An awful lot of people seem to use the phrase "substitute X for Y" to mean "replace X with Y", while I've always used and understood it as "replace Y with X". This makes sense to me, given that a substitute is the replacement, not the thing which has been replaced.
I thought I might be able to figure things out from a dictionary, but now after seeing two sorts of definitions, I'm even more confused:
- to put or use in the place of another
- to take the place of; replace
The first one suggests that the object will be the substitute (replacement), the thing put into place, while the second suggests that the object will be the thing which has been replaced.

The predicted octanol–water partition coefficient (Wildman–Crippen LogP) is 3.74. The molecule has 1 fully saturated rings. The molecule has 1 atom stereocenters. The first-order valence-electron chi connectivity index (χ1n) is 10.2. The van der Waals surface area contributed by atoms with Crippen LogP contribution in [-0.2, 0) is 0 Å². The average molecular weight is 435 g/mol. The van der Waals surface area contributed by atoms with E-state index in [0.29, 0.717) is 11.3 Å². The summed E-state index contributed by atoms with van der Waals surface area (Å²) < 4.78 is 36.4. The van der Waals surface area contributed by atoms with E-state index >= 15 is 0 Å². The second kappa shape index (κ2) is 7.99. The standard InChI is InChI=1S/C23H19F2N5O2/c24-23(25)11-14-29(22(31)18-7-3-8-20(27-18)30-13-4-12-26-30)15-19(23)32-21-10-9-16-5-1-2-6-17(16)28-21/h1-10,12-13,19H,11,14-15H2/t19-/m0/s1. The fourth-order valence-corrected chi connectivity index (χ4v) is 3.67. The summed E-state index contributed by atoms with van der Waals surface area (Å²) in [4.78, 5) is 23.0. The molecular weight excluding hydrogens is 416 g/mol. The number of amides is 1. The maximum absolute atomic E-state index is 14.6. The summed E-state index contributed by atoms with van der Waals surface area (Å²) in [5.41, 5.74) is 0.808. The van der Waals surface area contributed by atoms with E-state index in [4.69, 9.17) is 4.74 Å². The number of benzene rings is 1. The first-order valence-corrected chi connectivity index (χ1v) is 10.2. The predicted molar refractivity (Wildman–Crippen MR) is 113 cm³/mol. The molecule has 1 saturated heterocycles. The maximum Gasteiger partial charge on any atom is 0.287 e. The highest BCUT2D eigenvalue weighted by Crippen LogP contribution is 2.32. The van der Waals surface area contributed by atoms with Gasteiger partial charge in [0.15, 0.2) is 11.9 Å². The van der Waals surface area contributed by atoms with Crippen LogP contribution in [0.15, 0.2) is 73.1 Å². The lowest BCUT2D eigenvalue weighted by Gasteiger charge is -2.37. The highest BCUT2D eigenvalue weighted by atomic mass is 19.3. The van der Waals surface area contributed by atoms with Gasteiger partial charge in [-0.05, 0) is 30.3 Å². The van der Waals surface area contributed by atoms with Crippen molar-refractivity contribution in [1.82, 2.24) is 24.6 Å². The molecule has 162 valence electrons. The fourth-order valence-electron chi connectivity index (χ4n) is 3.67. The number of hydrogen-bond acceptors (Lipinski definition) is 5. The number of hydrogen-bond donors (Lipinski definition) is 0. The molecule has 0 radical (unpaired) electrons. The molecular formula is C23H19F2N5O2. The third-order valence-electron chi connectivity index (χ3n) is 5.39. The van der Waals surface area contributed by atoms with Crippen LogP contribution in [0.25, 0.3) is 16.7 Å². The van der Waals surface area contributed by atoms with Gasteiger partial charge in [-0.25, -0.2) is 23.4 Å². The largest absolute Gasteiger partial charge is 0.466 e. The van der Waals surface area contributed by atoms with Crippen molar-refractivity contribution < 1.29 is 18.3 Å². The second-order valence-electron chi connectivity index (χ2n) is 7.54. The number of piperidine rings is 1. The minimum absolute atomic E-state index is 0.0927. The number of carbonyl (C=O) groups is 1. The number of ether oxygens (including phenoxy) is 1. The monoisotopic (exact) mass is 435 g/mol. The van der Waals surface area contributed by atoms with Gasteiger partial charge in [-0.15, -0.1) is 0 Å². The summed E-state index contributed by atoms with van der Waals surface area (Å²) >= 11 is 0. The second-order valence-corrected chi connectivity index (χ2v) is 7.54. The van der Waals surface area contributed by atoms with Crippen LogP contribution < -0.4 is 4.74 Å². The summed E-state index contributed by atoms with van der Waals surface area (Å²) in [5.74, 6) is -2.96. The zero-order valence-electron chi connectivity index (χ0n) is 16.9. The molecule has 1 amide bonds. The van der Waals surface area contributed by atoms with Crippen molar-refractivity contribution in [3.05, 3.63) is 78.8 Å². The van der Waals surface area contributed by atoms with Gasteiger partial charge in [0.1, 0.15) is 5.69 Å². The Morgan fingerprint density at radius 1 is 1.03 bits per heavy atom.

Is one of these usages more correct in any sense? (I know this is probably a pointless question, since people will continue to speak the way they speak.) Is there perhaps a difference between American and British English?
And most importantly, is there any reliable way to tell what someone means when they ask how to substitute honey for sugar, or is the verb simply guaranteed to cause confusion?